While the World Health Organisation (WHO) has until this point not advised wearing a face mask to go out, the UK guidance may change in the future.
On a Scotland specific front, First Minister Nicola Sturgeon has advised Scots to wear ‘face coverings’ when in shops or on public transport.
Speaking at her daily press briefing, Ms Sturgeon said coverings like scarves may help prevent the spread of coronavirus.
She made clear that she was referring to coverings over the mouth and nose made of “cloth or other textiles” through which you can breathe, and not to medical-grade PPE used by NHS workers.
So where can you still get face masks – and is it safe to make your own?
Where can I buy a face mask?
As it stands, surgical supplies for face masks are low, but there are face masks available to buy on Amazon.
When buying a face mask, make sure to follow the advice on how to wear them correctly and how to dispose of them.
Read more: Can I reuse a face mask? Hygiene rules around surgical masks – and if you can wash them
Can I make my own face mask?
You should consider making your own face mask so you don’t contribute to the shortage that is currently affecting the likes of hospitals and other medical centres.
The Centres for Disease Control and Prevention (CDC) says that DIY masks can be made as a last resort in times of crisis, and should be used “in combination with a face shield that covers the entire front (that extends to the chin or below) and sides of the face”.
The CDC recommends wearing “cloth face coverings” in public settings where social distancing measures might be harder to maintain, such as supermarkets or pharmacies.
It’s worth noting that the CDC’s advice is intended for its home country of America, and not the UK.
A study from Smart Air Filters found that tea towels, cotton t-shirts and cotton pillowcases are the best materials to use for making your own DIY face masks – this is due to their ability to capture particles while still remaining breathable.
There are various YouTube instructional videos showing how to make face masks if you’re good at sewing.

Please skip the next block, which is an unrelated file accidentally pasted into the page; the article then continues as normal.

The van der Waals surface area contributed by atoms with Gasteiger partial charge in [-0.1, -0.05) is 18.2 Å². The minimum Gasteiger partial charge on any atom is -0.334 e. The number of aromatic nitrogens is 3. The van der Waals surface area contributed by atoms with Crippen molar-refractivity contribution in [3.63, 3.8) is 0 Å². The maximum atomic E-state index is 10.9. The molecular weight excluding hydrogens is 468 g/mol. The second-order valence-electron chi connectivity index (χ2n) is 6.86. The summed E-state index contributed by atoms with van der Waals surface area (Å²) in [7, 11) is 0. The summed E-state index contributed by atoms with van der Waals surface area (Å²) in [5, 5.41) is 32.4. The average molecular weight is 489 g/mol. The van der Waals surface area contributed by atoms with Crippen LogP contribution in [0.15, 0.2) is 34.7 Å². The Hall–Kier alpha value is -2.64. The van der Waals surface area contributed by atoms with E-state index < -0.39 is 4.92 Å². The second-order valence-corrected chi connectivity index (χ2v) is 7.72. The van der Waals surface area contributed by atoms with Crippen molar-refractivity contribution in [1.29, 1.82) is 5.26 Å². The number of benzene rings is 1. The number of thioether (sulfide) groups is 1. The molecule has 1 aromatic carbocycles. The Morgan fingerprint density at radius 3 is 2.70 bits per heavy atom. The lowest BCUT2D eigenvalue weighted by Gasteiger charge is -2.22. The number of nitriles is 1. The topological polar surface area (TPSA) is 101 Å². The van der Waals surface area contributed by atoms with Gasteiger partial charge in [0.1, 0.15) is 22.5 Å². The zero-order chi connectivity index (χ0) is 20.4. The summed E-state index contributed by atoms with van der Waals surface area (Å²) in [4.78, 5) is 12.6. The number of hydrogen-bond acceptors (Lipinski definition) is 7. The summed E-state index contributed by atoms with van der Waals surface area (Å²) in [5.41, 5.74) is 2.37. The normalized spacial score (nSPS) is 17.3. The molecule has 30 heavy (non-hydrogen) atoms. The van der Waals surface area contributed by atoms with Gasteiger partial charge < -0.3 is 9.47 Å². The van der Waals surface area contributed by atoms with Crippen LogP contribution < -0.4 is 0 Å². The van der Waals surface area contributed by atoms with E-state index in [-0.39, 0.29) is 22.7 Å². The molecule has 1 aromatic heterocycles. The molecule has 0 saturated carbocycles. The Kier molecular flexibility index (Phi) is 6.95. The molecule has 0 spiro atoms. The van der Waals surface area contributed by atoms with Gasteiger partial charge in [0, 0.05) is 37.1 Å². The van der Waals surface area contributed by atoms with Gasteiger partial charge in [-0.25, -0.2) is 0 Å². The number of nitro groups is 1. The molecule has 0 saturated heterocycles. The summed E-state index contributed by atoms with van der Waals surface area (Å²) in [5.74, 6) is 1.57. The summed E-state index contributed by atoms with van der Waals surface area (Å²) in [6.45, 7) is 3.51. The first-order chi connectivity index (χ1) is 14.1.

If you don’t know how to sew, or don’t have access to sewing materials, you can alternatively choose to cut up something like a t-shirt and tie it around your head.
When should I be wearing a mask?
UK-wide there is currently no guidance in place instructing people to wear masks, but other countries have implemented stricter measures.
If the advice was to change here, you may be expected to wear a mask whenever you leave your house.
First Minister Nicola Sturgeon has advised Scots to wear ‘face coverings’ when in shops or on public transport.
But while the Scottish government now recommends using face coverings, they will not be enforcing them.
The evidence is relatively weak,” Ms Sturgeon said, “and we are not, at this stage, making it mandatory or suggesting that it will be enforced, though we will be keeping that under review.”
Wearing a mask will not prevent you from contracting the virus, but it will help to stop the spread of the coronavirus by those without symptoms.
The Centre for Disease Control and Prevention states: “CDC advises the use of simple face cloth coverings to slow the spread of the virus and help people who may have the virus and do not know it from transmitting it to others.”
The CDC continues to say that face coverings can be fashioned from household items, or made from materials commonly found in the home, for a low cost.
How do I wear a mask properly?
If you’re going to wear a face mask, it’s imperative that you know how to wear it properly, otherwise the mask is redundant.
WHO says you should follow these steps:
– Before you even put on the mask, clean your hands with soap and water, or an alcohol based hand rub
– Next, cover your nose and mouth with the mask, and make sure that there are no gaps between your face and the mask
– Once you have the mask on, avoid touching it while you’re wearing it – if you do touch it, clean your hands again
– As soon as the mask becomes damp, replace the mask with a new one – never reuse single use masks
– When removing the mask, you should take it off from behind, taking care not to touch the front of the mask, then discard it immediately, and once again, clean your hands
Is WHO changing its stance on face masks?
A panel of WHO advisors chaired by Professor David Heymann is looking into new research that could lead to a change in advice regarding the use of face masks.
A study from the Massachusetts Institute of Technology (MIT) shows that the virus could actually be projected further than previously thought, with coughs able to reach 6m and sneezes up to 8m.
Prof Heymann said that if the evidence of this study is supported, then it could turn out that “wearing a mask is equally as effective or more effective than distancing”.